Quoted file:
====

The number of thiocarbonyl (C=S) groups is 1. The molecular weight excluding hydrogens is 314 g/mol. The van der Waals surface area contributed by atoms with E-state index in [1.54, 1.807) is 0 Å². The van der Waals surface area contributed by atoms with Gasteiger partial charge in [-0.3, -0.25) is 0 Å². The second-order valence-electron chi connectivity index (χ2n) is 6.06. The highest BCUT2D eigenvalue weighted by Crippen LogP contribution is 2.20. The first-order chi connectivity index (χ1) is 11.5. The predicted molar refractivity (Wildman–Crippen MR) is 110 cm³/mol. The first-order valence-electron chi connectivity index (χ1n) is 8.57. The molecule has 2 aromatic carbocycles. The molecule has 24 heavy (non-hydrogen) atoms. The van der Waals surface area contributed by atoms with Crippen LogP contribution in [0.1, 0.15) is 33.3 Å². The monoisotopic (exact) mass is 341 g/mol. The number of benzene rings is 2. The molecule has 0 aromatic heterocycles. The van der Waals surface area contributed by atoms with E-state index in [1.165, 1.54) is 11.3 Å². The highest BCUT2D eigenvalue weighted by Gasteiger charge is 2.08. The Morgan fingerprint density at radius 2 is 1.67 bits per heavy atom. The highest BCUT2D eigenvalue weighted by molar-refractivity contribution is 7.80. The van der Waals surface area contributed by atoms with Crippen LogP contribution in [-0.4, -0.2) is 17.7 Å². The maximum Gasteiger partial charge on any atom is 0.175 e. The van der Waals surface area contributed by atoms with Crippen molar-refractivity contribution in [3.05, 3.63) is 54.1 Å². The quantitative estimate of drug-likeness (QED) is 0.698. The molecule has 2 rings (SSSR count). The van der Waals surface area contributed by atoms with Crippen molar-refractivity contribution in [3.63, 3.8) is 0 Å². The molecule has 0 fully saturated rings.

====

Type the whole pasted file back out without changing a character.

The number of thiocarbonyl (C=S) groups is 1. The molecular weight excluding hydrogens is 314 g/mol. The van der Waals surface area contributed by atoms with E-state index in [1.54, 1.807) is 0 Å². The van der Waals surface area contributed by atoms with Gasteiger partial charge in [-0.3, -0.25) is 0 Å². The second-order valence-electron chi connectivity index (χ2n) is 6.06. The highest BCUT2D eigenvalue weighted by Crippen LogP contribution is 2.20. The first-order chi connectivity index (χ1) is 11.5. The predicted molar refractivity (Wildman–Crippen MR) is 110 cm³/mol. The first-order valence-electron chi connectivity index (χ1n) is 8.57. The molecule has 2 aromatic carbocycles. The molecule has 24 heavy (non-hydrogen) atoms. The van der Waals surface area contributed by atoms with Crippen LogP contribution in [0.1, 0.15) is 33.3 Å². The monoisotopic (exact) mass is 341 g/mol. The number of benzene rings is 2. The molecule has 0 aromatic heterocycles. The van der Waals surface area contributed by atoms with E-state index in [1.165, 1.54) is 11.3 Å². The highest BCUT2D eigenvalue weighted by Gasteiger charge is 2.08. The Morgan fingerprint density at radius 2 is 1.67 bits per heavy atom. The highest BCUT2D eigenvalue weighted by molar-refractivity contribution is 7.80. The van der Waals surface area contributed by atoms with Crippen LogP contribution in [-0.4, -0.2) is 17.7 Å². The maximum Gasteiger partial charge on any atom is 0.175 e. The van der Waals surface area contributed by atoms with Crippen molar-refractivity contribution in [3.05, 3.63) is 54.1 Å². The quantitative estimate of drug-likeness (QED) is 0.698. The molecule has 2 rings (SSSR count). The van der Waals surface area contributed by atoms with Crippen molar-refractivity contribution in [3.63, 3.8) is 0 Å². The molecule has 0 fully saturated rings.